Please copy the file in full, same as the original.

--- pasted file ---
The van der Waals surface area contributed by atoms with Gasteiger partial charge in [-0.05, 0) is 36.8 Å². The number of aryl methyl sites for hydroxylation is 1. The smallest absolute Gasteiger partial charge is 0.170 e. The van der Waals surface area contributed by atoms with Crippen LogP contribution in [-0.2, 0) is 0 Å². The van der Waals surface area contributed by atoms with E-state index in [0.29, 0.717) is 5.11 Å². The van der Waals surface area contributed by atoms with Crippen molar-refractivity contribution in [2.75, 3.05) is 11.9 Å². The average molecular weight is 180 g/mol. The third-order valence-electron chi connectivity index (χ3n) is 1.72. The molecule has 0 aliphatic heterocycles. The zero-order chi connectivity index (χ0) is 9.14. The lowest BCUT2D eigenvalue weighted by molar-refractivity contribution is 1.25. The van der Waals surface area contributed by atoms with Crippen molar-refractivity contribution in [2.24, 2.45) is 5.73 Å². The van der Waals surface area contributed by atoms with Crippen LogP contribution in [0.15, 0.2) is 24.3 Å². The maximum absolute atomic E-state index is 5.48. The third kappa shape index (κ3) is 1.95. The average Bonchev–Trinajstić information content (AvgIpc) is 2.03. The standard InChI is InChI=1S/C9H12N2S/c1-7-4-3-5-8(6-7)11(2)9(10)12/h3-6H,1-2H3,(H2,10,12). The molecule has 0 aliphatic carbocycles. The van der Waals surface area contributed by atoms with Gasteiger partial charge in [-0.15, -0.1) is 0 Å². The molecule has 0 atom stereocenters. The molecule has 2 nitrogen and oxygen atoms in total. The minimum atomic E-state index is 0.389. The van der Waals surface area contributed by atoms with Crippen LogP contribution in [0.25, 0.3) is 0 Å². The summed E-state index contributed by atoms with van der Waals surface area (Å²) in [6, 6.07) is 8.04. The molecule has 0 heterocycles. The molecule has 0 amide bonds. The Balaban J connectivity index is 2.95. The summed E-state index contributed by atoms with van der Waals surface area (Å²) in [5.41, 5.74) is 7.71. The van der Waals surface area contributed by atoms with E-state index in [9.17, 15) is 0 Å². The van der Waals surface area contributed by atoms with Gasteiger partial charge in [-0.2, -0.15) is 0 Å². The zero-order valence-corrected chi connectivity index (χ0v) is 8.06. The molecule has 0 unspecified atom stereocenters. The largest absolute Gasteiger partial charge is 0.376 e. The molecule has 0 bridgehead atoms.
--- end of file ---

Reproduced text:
The van der Waals surface area contributed by atoms with Gasteiger partial charge in [-0.05, 0) is 36.8 Å². The number of aryl methyl sites for hydroxylation is 1. The smallest absolute Gasteiger partial charge is 0.170 e. The van der Waals surface area contributed by atoms with Crippen LogP contribution in [-0.2, 0) is 0 Å². The van der Waals surface area contributed by atoms with E-state index in [0.29, 0.717) is 5.11 Å². The van der Waals surface area contributed by atoms with Crippen molar-refractivity contribution in [2.75, 3.05) is 11.9 Å². The average molecular weight is 180 g/mol. The third-order valence-electron chi connectivity index (χ3n) is 1.72. The molecule has 0 aliphatic heterocycles. The zero-order chi connectivity index (χ0) is 9.14. The lowest BCUT2D eigenvalue weighted by molar-refractivity contribution is 1.25. The van der Waals surface area contributed by atoms with Crippen molar-refractivity contribution in [2.24, 2.45) is 5.73 Å². The van der Waals surface area contributed by atoms with Crippen LogP contribution in [0.15, 0.2) is 24.3 Å². The maximum absolute atomic E-state index is 5.48. The third kappa shape index (κ3) is 1.95. The average Bonchev–Trinajstić information content (AvgIpc) is 2.03. The standard InChI is InChI=1S/C9H12N2S/c1-7-4-3-5-8(6-7)11(2)9(10)12/h3-6H,1-2H3,(H2,10,12). The molecule has 0 aliphatic carbocycles. The van der Waals surface area contributed by atoms with Gasteiger partial charge in [-0.15, -0.1) is 0 Å². The molecule has 0 atom stereocenters. The molecule has 2 nitrogen and oxygen atoms in total. The minimum atomic E-state index is 0.389. The van der Waals surface area contributed by atoms with Crippen LogP contribution in [0.25, 0.3) is 0 Å². The summed E-state index contributed by atoms with van der Waals surface area (Å²) in [6, 6.07) is 8.04. The molecule has 0 heterocycles. The molecule has 0 amide bonds. The Balaban J connectivity index is 2.95. The summed E-state index contributed by atoms with van der Waals surface area (Å²) in [5.41, 5.74) is 7.71. The van der Waals surface area contributed by atoms with E-state index in [9.17, 15) is 0 Å². The van der Waals surface area contributed by atoms with Gasteiger partial charge in [-0.2, -0.15) is 0 Å². The zero-order valence-corrected chi connectivity index (χ0v) is 8.06. The molecule has 0 unspecified atom stereocenters. The largest absolute Gasteiger partial charge is 0.376 e. The molecule has 0 bridgehead atoms.